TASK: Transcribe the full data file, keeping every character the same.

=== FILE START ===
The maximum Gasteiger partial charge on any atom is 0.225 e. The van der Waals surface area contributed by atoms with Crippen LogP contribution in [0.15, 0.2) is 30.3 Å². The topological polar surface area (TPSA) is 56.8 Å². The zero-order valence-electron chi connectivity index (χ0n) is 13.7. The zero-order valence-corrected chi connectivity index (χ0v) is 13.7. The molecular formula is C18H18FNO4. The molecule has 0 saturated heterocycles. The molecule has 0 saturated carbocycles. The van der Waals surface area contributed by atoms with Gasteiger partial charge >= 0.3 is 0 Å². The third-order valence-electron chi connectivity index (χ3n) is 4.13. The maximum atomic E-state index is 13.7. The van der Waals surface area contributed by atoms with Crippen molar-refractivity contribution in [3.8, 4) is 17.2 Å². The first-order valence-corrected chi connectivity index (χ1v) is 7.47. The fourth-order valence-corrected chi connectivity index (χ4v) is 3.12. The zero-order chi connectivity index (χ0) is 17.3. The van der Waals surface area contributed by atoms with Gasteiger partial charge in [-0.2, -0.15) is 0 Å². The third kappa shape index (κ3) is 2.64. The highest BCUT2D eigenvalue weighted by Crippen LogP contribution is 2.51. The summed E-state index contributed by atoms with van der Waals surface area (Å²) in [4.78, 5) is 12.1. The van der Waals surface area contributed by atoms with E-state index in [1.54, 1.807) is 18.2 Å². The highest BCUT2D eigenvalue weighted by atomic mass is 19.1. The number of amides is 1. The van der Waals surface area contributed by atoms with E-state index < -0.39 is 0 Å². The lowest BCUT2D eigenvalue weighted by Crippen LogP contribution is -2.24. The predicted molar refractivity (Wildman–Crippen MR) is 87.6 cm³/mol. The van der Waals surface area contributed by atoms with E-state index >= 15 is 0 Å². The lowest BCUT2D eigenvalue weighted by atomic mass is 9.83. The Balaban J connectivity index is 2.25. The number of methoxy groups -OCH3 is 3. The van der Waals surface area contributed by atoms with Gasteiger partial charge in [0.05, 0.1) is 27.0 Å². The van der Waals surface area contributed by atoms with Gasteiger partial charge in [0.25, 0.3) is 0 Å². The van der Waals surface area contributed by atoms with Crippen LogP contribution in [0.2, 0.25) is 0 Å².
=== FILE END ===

The maximum Gasteiger partial charge on any atom is 0.225 e. The van der Waals surface area contributed by atoms with Crippen LogP contribution in [0.15, 0.2) is 30.3 Å². The topological polar surface area (TPSA) is 56.8 Å². The zero-order valence-electron chi connectivity index (χ0n) is 13.7. The zero-order valence-corrected chi connectivity index (χ0v) is 13.7. The molecular formula is C18H18FNO4. The molecule has 0 saturated heterocycles. The molecule has 0 saturated carbocycles. The van der Waals surface area contributed by atoms with Gasteiger partial charge >= 0.3 is 0 Å². The third-order valence-electron chi connectivity index (χ3n) is 4.13. The maximum atomic E-state index is 13.7. The van der Waals surface area contributed by atoms with Crippen molar-refractivity contribution in [3.8, 4) is 17.2 Å². The first-order valence-corrected chi connectivity index (χ1v) is 7.47. The fourth-order valence-corrected chi connectivity index (χ4v) is 3.12. The zero-order chi connectivity index (χ0) is 17.3. The van der Waals surface area contributed by atoms with Gasteiger partial charge in [-0.2, -0.15) is 0 Å². The third kappa shape index (κ3) is 2.64. The highest BCUT2D eigenvalue weighted by Crippen LogP contribution is 2.51. The summed E-state index contributed by atoms with van der Waals surface area (Å²) in [4.78, 5) is 12.1. The van der Waals surface area contributed by atoms with E-state index in [1.54, 1.807) is 18.2 Å². The highest BCUT2D eigenvalue weighted by atomic mass is 19.1. The number of amides is 1. The van der Waals surface area contributed by atoms with E-state index < -0.39 is 0 Å². The lowest BCUT2D eigenvalue weighted by Crippen LogP contribution is -2.24. The predicted molar refractivity (Wildman–Crippen MR) is 87.6 cm³/mol. The van der Waals surface area contributed by atoms with E-state index >= 15 is 0 Å². The lowest BCUT2D eigenvalue weighted by atomic mass is 9.83. The Balaban J connectivity index is 2.25. The number of methoxy groups -OCH3 is 3. The van der Waals surface area contributed by atoms with Gasteiger partial charge in [0.05, 0.1) is 27.0 Å². The van der Waals surface area contributed by atoms with Gasteiger partial charge in [0.25, 0.3) is 0 Å². The van der Waals surface area contributed by atoms with Crippen LogP contribution in [0.2, 0.25) is 0 Å².